Baltimore Mayor Stephanie Rawlings-Blake, her political future in doubt after being criticized for her handling of her city’s turmoil after the death of Freddie Gray, said Friday she would not run for another term.
The surprising announcement came as the city braced for the possibility of more unrest. Parts of Baltimore erupted in protest, and rioting in April following Gray’s death while in police custody. The first trial for police officers charged in the case is scheduled to begin October 13.
Earlier this week, the city agreed to pay Gray’s family $6.4 million to settle civil claims over his injury. Gray was 25 and died after being injured while in police custody.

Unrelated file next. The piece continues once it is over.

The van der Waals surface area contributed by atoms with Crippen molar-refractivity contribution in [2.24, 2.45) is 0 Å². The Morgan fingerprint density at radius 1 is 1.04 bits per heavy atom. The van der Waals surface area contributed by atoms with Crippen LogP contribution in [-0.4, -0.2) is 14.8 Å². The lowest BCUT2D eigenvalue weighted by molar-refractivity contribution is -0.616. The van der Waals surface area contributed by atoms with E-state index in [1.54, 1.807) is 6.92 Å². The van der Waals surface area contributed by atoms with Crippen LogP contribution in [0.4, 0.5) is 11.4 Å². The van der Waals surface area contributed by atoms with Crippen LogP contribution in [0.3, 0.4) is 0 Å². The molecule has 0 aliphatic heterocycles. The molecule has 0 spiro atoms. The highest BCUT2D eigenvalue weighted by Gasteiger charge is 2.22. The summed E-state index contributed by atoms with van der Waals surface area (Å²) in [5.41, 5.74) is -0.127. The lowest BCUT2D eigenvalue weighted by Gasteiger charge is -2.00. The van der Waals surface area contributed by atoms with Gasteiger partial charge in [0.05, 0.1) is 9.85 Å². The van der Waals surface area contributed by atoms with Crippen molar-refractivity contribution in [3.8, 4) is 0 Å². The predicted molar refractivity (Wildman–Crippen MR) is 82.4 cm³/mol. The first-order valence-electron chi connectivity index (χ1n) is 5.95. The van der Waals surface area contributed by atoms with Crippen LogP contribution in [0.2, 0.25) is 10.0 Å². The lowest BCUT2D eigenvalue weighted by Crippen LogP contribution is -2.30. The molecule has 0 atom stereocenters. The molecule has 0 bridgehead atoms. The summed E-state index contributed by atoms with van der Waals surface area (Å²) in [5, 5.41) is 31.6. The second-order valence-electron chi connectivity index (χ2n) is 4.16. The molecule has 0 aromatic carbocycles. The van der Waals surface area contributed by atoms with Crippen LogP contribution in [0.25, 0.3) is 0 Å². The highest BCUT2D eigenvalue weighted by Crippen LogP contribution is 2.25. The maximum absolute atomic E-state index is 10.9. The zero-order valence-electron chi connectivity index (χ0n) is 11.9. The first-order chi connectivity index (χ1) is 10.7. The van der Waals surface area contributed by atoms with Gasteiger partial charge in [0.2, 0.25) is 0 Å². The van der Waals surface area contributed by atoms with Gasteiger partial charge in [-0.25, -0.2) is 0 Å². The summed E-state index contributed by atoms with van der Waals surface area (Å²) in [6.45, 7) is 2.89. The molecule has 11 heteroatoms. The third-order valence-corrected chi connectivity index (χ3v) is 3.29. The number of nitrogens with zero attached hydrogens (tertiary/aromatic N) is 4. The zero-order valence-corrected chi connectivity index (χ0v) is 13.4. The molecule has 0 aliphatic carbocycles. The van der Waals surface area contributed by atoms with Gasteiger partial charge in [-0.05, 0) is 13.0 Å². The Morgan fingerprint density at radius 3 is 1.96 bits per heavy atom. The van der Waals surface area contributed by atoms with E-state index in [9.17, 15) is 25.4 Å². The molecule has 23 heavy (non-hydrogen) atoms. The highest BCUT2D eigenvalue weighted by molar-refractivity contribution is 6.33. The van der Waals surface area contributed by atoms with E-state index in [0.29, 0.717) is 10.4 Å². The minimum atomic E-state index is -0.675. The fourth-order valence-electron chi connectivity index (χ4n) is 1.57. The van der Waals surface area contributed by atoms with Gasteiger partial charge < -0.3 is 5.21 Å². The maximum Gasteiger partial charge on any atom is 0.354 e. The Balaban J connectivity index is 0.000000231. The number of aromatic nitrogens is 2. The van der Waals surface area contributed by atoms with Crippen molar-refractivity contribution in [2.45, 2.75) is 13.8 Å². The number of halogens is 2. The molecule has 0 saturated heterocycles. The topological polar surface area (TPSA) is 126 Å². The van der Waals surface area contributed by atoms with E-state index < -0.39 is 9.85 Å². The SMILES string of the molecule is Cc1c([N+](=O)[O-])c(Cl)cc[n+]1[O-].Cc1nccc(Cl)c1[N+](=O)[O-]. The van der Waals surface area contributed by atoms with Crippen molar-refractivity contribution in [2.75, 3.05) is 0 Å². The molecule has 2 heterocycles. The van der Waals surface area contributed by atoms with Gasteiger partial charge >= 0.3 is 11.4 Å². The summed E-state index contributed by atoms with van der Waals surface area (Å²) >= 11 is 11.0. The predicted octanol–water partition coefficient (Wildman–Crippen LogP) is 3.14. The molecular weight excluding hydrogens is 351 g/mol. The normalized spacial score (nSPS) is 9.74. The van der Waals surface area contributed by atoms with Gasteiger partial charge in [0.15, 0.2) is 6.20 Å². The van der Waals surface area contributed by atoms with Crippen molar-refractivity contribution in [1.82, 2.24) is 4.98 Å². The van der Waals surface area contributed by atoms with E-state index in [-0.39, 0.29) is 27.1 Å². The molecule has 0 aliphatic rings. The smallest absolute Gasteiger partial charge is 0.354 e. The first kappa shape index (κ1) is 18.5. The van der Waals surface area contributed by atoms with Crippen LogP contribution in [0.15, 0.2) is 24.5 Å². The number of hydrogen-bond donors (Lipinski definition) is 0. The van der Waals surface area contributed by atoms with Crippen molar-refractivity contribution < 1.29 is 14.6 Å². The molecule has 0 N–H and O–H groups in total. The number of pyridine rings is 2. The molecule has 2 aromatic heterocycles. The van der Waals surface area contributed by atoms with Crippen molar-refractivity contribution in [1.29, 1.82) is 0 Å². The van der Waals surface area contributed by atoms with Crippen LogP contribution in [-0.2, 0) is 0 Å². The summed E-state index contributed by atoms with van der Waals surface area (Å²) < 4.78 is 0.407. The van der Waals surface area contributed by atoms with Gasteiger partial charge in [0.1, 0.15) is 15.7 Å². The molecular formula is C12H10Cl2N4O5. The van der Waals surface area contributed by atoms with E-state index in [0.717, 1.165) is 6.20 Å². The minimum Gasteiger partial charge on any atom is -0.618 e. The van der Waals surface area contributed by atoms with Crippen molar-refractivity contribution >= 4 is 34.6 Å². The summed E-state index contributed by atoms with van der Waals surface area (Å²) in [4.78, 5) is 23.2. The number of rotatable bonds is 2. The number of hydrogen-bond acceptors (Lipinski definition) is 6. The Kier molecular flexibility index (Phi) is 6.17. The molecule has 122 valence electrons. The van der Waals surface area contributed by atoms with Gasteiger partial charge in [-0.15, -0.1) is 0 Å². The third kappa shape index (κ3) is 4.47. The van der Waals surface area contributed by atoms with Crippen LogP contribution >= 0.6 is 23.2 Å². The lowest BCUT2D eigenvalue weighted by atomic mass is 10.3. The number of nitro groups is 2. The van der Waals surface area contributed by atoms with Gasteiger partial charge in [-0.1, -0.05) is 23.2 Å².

Prominent challengers to Rawlings-Blake were starting to mount campaigns. She said Friday she thought she could win another term.
"It was a very difficult decision, but I knew I needed to spend time, the remaining 15 months of my term, focused on the city's future, not my own," she told a news conference.
The daughter of State Del. Howard “Pete” Rawlings, the first African-American to chair the Maryland House of Delegates Appropriations Committee, Rawlings-Blake, 45, was seen as a thoughtful executive, succeeding Sheila Dixon, who left office after being embroiled in an embezzlement scandal. Rawlings-Blake won a full term in 2011.
Her decision had echoes of a similar decision by another scion of a popular Baltimore family. In 1971, Mayor Thomas D'Alesandro III, who led the city during 1968 riots, declined to seek another term. His father had been mayor. His sister is House Minority Leader Nancy Pelosi, D-Calif.